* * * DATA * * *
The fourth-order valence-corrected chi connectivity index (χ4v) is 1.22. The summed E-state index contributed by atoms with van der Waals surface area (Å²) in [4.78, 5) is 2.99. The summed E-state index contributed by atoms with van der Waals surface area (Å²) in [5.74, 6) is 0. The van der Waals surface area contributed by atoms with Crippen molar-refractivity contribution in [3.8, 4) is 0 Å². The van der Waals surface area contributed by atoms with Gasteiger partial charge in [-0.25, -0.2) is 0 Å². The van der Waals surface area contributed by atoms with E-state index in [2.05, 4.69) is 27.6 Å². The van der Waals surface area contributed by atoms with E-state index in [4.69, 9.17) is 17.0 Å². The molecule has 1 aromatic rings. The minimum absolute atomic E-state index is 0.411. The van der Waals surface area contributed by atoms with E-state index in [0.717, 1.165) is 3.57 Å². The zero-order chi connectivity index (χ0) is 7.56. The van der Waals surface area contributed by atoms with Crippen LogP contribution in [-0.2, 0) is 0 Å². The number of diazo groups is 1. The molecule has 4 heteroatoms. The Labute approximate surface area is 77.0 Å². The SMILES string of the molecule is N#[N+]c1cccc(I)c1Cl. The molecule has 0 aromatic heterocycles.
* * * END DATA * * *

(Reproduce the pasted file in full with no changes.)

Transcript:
The fourth-order valence-corrected chi connectivity index (χ4v) is 1.22. The summed E-state index contributed by atoms with van der Waals surface area (Å²) in [4.78, 5) is 2.99. The summed E-state index contributed by atoms with van der Waals surface area (Å²) in [5.74, 6) is 0. The van der Waals surface area contributed by atoms with Crippen molar-refractivity contribution in [3.8, 4) is 0 Å². The van der Waals surface area contributed by atoms with Gasteiger partial charge in [-0.25, -0.2) is 0 Å². The van der Waals surface area contributed by atoms with E-state index in [2.05, 4.69) is 27.6 Å². The van der Waals surface area contributed by atoms with E-state index in [4.69, 9.17) is 17.0 Å². The molecule has 1 aromatic rings. The minimum absolute atomic E-state index is 0.411. The van der Waals surface area contributed by atoms with E-state index in [0.717, 1.165) is 3.57 Å². The zero-order chi connectivity index (χ0) is 7.56. The van der Waals surface area contributed by atoms with Crippen LogP contribution in [-0.2, 0) is 0 Å². The number of diazo groups is 1. The molecule has 4 heteroatoms. The Labute approximate surface area is 77.0 Å². The SMILES string of the molecule is N#[N+]c1cccc(I)c1Cl. The molecule has 0 aromatic heterocycles.